# Difference between revisions of "Math:Coordinate Systems"

In mathematics, points in space can be represented using several different methods.

## Coordinates in 2D

### Cartesian

The Cartesian coordinate system is the most common system used to represent points in space. Generally, it's represented like this:

A point in this coordinate system takes the form $\left ( x, y \right )$; x is the distance on the horizontal axis, and y is the distance on the vertical axis. For example, point $\left ( 2, 3 \right )$ on the Cartesian plane is 2 units to the right and 3 units upward:

Each quadrant of the Cartesian plane, separated by the axes, is numbered:

### Polar

Polar coordinates aren't used as often as Cartesian, but they can still be very useful, especially in games. Where Cartesian coordinates work with rectangles, polar coordinates work with circles:

Points in the polar system are in the form of $\left ( r, \theta \right )$. r is the distance (radius) from the origin, and θ (theta) is the counter-clockwise angle with 0 being straight right. There are two main units for measuring the angle: degrees, of which there are 360 in a circle; and radians, of which there are 2π. Note that r cannot be negative.

## Conversion Between Systems

### Cartesian and Polar

To convert Cartesian to polar, we first need the distance from what will be the origin. This is done with an extension of the Pythagorean theorem: $d = \sqrt{\Delta x^2 + \Delta y^2}$. Next, to get the angle, we use $\arctan \frac{\Delta y}{\Delta x}$. However, arc tangent can only give an angle between -90 and 90 degrees; most languages should have an atan2 function, but if not, you can still get it by adding 180° to the arc tangent result if Δx is negative.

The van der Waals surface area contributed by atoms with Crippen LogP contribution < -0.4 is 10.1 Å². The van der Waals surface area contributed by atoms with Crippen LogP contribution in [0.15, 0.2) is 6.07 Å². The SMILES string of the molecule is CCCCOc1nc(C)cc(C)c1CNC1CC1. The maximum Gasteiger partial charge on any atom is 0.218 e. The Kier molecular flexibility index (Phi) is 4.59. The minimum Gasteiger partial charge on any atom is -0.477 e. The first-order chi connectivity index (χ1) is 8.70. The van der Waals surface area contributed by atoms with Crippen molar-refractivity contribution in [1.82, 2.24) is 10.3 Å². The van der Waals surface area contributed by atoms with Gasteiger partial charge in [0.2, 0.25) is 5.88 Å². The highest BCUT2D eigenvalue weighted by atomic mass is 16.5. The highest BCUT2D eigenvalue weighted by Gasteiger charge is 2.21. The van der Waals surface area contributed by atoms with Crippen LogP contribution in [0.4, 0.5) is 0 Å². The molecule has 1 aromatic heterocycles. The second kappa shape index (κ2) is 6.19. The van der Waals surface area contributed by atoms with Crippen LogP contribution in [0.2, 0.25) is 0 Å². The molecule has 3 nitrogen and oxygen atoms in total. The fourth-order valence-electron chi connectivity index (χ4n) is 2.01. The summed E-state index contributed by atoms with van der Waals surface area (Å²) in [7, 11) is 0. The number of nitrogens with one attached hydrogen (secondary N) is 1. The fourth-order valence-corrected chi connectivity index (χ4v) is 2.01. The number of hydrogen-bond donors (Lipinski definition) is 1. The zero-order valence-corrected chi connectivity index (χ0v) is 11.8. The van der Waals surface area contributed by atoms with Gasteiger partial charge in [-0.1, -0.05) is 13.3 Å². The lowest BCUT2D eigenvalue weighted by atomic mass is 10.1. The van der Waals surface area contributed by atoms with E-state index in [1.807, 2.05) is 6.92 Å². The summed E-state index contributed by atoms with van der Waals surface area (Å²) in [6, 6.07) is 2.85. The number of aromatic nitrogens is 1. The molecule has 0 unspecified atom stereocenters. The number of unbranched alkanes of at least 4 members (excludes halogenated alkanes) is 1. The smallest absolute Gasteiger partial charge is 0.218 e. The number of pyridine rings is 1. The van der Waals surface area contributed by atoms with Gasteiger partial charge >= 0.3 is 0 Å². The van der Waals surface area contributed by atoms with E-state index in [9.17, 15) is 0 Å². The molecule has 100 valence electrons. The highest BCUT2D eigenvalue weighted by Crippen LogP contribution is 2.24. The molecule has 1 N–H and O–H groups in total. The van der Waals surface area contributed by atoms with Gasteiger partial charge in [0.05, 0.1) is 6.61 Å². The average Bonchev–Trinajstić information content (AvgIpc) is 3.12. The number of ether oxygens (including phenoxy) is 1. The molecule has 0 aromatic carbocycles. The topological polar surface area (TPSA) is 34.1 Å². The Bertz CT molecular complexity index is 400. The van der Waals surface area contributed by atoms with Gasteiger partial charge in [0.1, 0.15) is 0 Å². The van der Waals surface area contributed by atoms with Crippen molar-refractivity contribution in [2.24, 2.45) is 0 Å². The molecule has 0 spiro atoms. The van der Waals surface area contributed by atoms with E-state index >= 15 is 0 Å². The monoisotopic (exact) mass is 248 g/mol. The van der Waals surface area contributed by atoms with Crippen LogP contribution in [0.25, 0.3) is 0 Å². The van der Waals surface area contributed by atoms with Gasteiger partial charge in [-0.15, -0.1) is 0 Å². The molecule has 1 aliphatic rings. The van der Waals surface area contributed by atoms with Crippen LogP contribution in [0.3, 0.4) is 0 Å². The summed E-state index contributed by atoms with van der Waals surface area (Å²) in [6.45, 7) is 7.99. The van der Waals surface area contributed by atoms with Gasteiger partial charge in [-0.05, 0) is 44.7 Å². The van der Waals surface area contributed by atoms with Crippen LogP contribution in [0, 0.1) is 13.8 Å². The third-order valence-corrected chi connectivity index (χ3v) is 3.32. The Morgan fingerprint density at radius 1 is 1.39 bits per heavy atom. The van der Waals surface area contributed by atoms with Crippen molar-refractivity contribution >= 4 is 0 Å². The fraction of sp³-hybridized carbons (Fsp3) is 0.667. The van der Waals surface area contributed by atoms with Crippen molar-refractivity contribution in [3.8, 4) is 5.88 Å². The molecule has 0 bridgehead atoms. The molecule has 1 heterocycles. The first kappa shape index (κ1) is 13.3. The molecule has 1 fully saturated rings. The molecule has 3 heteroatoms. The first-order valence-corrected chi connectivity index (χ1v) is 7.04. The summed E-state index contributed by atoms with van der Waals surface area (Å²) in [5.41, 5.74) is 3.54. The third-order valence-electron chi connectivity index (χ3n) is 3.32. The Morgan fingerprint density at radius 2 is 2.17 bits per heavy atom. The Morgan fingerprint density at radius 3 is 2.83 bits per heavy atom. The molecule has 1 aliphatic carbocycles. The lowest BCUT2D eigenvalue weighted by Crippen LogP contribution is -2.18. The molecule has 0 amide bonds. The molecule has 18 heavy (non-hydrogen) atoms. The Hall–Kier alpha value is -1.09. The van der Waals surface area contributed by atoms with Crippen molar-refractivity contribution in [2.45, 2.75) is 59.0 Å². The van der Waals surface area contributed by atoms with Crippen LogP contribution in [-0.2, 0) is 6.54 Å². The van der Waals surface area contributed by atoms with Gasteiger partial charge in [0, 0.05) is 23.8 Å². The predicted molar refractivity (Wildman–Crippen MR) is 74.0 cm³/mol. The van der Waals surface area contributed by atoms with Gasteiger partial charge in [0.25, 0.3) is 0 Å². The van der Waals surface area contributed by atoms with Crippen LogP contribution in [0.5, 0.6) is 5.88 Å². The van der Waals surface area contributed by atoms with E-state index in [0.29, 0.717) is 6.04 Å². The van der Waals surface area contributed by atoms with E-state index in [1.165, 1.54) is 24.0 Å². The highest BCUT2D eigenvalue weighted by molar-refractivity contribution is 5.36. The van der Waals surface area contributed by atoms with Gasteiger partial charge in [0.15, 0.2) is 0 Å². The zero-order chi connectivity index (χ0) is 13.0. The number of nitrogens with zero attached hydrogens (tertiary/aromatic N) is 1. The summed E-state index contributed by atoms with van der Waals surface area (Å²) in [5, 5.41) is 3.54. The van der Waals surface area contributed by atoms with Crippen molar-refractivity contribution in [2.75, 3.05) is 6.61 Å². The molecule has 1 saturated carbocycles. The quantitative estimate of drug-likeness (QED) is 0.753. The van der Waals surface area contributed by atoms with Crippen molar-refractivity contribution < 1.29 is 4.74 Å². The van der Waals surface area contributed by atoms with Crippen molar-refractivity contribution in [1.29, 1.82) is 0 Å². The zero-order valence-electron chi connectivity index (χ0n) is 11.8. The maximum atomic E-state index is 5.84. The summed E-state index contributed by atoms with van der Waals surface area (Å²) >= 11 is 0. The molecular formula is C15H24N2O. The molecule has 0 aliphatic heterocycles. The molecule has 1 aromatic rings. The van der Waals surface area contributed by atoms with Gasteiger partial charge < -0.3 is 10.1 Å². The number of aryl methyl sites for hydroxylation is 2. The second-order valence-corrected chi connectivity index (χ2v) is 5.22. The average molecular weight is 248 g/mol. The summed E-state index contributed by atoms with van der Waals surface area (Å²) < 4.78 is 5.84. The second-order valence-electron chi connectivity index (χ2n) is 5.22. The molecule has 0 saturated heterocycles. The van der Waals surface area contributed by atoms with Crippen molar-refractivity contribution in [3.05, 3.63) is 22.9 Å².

Here is a C++ example demonstrating how one might implement this conversion routine:

PointPolar CartesianToPolar(Point2f point)
{
PointPolar nPoint;
if (point.x != 0.0f || point.y != 0.0f)
{
nPoint.magnitude = point.GetLength();
nPoint.direction = atan2(point.y, point.x);
}

return nPoint;
}

Converting from polar to Cartesian is somewhat more simple: $\left ( x, y \right ) = \left ( r * \cos \theta , r * \sin \theta \right )$.

Point2f PolarToCartesian(PointPolar point)
{
Point2f nPoint;
nPoint.x = cos(point.direction) * point.magnitude;
nPoint.y = -sin(point.direction) * point.magnitude;

return nPoint;
}

### Cartesian and Spherical

PointSpherical CartesianToSpherical(Point3f point)
{
PointSpherical nPoint;
nPoint.magnitude = point.GetLength();

if (point.x != 0.0f || point.y != 0.0f)
{
nPoint.direction = atan2(point.y, point.x);
}

if (point.z != 0.0f)
{
nPoint.pitch = asin(point.z/magnitude);
}

return nPoint;
}
Point3f SphericalToCartesian(PointSpherical point)
{
float zPlaneScalar = cos(point.pitch);

Point3f nPoint;
nPoint.z = sin(point.pitch) * point.magnitude;
nPoint.x = cos(point.direction) * point.magnitude * zPlaneScalar;
nPoint.y = -sin(point.direction) * point.magnitude * zPlaneScalar;

return nPoint;
}

### Cartesian and Cylindrical

Conversion between cartesian and cylindrical systems are exactly the same as polar-cartesian conversions; though the new z coordinate exists, it will not be changed through the conversion.